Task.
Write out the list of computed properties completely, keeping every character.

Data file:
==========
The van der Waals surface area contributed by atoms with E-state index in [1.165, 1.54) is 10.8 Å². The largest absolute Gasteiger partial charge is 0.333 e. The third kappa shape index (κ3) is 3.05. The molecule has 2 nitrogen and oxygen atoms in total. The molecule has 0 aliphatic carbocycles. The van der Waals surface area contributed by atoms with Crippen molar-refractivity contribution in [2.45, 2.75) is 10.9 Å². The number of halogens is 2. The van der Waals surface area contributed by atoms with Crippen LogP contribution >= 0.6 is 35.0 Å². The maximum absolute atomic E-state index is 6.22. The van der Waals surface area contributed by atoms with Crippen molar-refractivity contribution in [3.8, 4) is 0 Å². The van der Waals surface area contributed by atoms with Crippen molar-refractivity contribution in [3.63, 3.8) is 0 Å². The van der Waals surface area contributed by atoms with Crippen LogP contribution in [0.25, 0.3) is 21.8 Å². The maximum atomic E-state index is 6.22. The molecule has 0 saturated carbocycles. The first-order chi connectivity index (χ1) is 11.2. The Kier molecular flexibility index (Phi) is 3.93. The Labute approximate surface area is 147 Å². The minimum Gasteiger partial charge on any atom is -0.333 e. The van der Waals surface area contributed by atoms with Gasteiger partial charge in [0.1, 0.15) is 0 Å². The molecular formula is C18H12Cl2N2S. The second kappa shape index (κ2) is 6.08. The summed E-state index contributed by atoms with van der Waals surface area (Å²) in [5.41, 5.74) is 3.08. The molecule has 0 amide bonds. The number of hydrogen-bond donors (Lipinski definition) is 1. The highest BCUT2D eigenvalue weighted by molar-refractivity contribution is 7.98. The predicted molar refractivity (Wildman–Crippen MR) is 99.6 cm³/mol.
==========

The van der Waals surface area contributed by atoms with E-state index in [1.165, 1.54) is 10.8 Å². The largest absolute Gasteiger partial charge is 0.333 e. The third kappa shape index (κ3) is 3.05. The molecule has 2 nitrogen and oxygen atoms in total. The molecule has 0 aliphatic carbocycles. The van der Waals surface area contributed by atoms with Crippen molar-refractivity contribution in [2.45, 2.75) is 10.9 Å². The number of halogens is 2. The van der Waals surface area contributed by atoms with Crippen LogP contribution >= 0.6 is 35.0 Å². The maximum absolute atomic E-state index is 6.22. The van der Waals surface area contributed by atoms with Crippen molar-refractivity contribution in [3.8, 4) is 0 Å². The van der Waals surface area contributed by atoms with Crippen molar-refractivity contribution in [3.63, 3.8) is 0 Å². The van der Waals surface area contributed by atoms with Crippen LogP contribution in [0.25, 0.3) is 21.8 Å². The maximum atomic E-state index is 6.22. The molecule has 0 saturated carbocycles. The first-order chi connectivity index (χ1) is 11.2. The Kier molecular flexibility index (Phi) is 3.93. The Labute approximate surface area is 147 Å². The minimum Gasteiger partial charge on any atom is -0.333 e. The van der Waals surface area contributed by atoms with Gasteiger partial charge in [0.1, 0.15) is 0 Å². The molecular formula is C18H12Cl2N2S. The second kappa shape index (κ2) is 6.08. The summed E-state index contributed by atoms with van der Waals surface area (Å²) in [5.41, 5.74) is 3.08. The molecule has 0 amide bonds. The number of hydrogen-bond donors (Lipinski definition) is 1. The highest BCUT2D eigenvalue weighted by molar-refractivity contribution is 7.98. The predicted molar refractivity (Wildman–Crippen MR) is 99.6 cm³/mol.